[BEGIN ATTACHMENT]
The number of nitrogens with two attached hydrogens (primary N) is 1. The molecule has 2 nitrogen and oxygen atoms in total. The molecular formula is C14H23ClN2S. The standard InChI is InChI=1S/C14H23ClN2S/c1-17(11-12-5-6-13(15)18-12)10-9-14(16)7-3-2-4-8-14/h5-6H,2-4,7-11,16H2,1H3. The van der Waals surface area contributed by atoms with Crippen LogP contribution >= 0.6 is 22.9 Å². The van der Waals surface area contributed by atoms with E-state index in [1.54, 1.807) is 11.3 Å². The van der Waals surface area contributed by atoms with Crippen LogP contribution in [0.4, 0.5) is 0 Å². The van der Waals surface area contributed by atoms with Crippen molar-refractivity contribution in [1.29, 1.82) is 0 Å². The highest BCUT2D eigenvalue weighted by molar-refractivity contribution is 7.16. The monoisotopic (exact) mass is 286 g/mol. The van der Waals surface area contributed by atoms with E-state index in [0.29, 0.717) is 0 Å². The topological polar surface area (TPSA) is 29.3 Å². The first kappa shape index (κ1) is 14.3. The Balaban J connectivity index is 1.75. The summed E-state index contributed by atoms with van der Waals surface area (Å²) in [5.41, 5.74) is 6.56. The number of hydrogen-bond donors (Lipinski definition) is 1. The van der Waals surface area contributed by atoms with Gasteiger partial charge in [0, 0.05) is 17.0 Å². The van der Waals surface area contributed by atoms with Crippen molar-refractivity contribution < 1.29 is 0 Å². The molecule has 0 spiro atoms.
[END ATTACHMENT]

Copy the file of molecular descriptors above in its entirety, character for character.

The number of nitrogens with two attached hydrogens (primary N) is 1. The molecule has 2 nitrogen and oxygen atoms in total. The molecular formula is C14H23ClN2S. The standard InChI is InChI=1S/C14H23ClN2S/c1-17(11-12-5-6-13(15)18-12)10-9-14(16)7-3-2-4-8-14/h5-6H,2-4,7-11,16H2,1H3. The van der Waals surface area contributed by atoms with Crippen LogP contribution >= 0.6 is 22.9 Å². The van der Waals surface area contributed by atoms with E-state index in [1.54, 1.807) is 11.3 Å². The van der Waals surface area contributed by atoms with Crippen LogP contribution in [0.4, 0.5) is 0 Å². The van der Waals surface area contributed by atoms with Crippen molar-refractivity contribution in [1.29, 1.82) is 0 Å². The highest BCUT2D eigenvalue weighted by molar-refractivity contribution is 7.16. The monoisotopic (exact) mass is 286 g/mol. The van der Waals surface area contributed by atoms with E-state index in [0.29, 0.717) is 0 Å². The topological polar surface area (TPSA) is 29.3 Å². The first kappa shape index (κ1) is 14.3. The Balaban J connectivity index is 1.75. The summed E-state index contributed by atoms with van der Waals surface area (Å²) in [5.41, 5.74) is 6.56. The number of hydrogen-bond donors (Lipinski definition) is 1. The van der Waals surface area contributed by atoms with Gasteiger partial charge in [0, 0.05) is 17.0 Å². The van der Waals surface area contributed by atoms with Crippen molar-refractivity contribution < 1.29 is 0 Å². The molecule has 0 spiro atoms.